How People are Reacting to the Upsurge of Political Postings 2016 v.s 2019

The Pew Research Center reported that 68% of Americans receive their news on social media despite their expectation of the news being predominantly inaccurate. Regardless of their news consumption, 46% of U.S social media users describe themselves as feeling exhausted by the upsurge of politically charged postings taking place in 2019. This statistic is an increase from 2016, which communicates a heightened perspective.

The 2016 presidential election significantly contributed to Americans stress. As noted by the American Psychological Association, the election period had 52% of Americans stressed.

The Pew Research Center reported that in 2016, of the social media consumers, 20%, appreciated the lively political discussions and postings being displayed. In comparison to 2019, 15% of study participants feel preferable towards the politically charged posts.

Another realm that Pew explored is how indifferent people became about the political post that fills there feed daily. Back in 2016, a shocking 41% of individuals did not “feel strongly” about the postings and discussions they encountered. A 3% decrease occurred in 2019. Although a small decrease occurs, overall it illustrates an increase in how individuals are interacting with the news.

In regards to feeling burned out by the political discussions, there has been an increase as demonstrated by the numbers. In 2016, 37% reported feeling worn out by the amount of posts they encounter, three years later, a 7% increase occurred. Additionally, there are specific demographics that are especially exhausted from the politically polluted news feed.

Both men and women feel similarly about the current epidemic with a 1% difference; 16% of men and 15% of women enjoy viewing the posts.

The American Psychological Association reported within the stress in America poll, stated that 43% of Americans are addicted to their phones. This addiction manifests into continuous scrolling. Moreover, the same 43% identify their technology use as a source of tension.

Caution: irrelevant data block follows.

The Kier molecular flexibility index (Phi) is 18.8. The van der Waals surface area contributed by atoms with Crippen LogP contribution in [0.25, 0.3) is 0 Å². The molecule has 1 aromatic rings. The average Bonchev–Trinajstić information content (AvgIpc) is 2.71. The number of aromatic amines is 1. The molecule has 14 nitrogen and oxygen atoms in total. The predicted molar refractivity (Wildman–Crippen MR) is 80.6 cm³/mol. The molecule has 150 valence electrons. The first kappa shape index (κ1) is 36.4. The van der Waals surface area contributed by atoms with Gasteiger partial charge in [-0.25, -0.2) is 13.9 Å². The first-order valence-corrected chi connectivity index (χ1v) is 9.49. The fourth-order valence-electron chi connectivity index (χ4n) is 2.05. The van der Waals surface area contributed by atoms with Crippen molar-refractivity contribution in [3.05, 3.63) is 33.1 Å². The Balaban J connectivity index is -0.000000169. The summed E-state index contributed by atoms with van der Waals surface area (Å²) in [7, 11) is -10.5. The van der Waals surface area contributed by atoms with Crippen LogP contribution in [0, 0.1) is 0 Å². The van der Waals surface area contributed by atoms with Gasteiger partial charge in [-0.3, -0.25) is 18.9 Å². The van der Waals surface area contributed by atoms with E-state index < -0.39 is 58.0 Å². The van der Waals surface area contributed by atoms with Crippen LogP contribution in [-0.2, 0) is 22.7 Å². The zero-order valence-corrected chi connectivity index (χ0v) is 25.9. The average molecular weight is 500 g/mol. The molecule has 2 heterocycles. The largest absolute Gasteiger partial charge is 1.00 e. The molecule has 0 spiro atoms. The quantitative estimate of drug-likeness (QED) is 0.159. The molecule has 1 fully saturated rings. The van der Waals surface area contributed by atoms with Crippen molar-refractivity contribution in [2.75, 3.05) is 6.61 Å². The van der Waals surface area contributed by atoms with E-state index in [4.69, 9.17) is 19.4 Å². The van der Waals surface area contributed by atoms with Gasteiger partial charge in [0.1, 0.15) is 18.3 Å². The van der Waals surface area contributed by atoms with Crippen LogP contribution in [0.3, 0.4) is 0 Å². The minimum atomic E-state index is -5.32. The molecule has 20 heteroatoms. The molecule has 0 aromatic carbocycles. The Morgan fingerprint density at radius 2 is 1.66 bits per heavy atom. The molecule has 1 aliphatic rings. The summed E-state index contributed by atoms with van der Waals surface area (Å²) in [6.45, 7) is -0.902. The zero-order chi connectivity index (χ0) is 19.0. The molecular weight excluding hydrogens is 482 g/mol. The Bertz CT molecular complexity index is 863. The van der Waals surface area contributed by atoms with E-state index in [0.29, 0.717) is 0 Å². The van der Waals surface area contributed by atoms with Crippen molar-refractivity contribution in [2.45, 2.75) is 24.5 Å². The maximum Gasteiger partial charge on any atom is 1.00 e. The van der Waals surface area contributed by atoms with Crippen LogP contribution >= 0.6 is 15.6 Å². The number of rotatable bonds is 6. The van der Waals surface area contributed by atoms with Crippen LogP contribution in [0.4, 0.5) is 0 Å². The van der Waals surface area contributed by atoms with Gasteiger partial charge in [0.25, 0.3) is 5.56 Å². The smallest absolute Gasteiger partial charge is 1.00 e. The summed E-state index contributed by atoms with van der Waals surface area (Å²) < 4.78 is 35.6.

Albeit expressing one’s opinion on social media can be stressful due to the possibility of miscommunication. Likewise, social media users report an increase in stress when discussing politics publically. In 2016 individuals, 35%, reported that talking about various perspectives was once interesting whereas 59% believed the experience to be frustrating. The numbers notably shifted. Today 27% of people reported feeling informed, and 68% reported that the interaction was stressful.

However, when these conversations occur online, 67% of individuals report that they feel like they have less in common politically after the discussion. Ultimately this leads to stronger polarization.

The information and statistics can be overwhelming. So are the politically charged discussions taking place online. Yet, there are ways to have a healthy relationship with social media and the news you encounter. Some easy tips include taking a break to reduce screen time, as well as being mindful with what you share on public space (the internet). Lastly, connecting with others that you are inspired by on and off online.

Article by: Alexis Takagi

Works Cited:

(2018). American Psychological Association 2019 Trends . Retrieved from
https://www.apa.org/members/content/2019-ten-trends.pdf

Anderson, M., & Quinn, D. (n.d.). Social media users worn out by political posts, discussions. Retrieved from
https://www.pewresearch.org/fact-tank/2019/08/08/46-of-u-s-social-media-users-say-they -are-worn-out-by-political-posts-and-discussions/

Matsa, K. E., & Shearer, E. (2018, September 10). News Use Across Social Media Platforms 2018. Retrieved from
https://www.journalism.org/2018/09/10/news-use-across-social-media-platforms-2018/

Tanap, R. (2019, February 25). How to Have a Healthy Relationship with Social Media. Retrieved from
https://www.nami.org/Blogs/NAMI-Blog/February-2019/How-to-Have-a-Healthy-Relati onship-with-Social-Media

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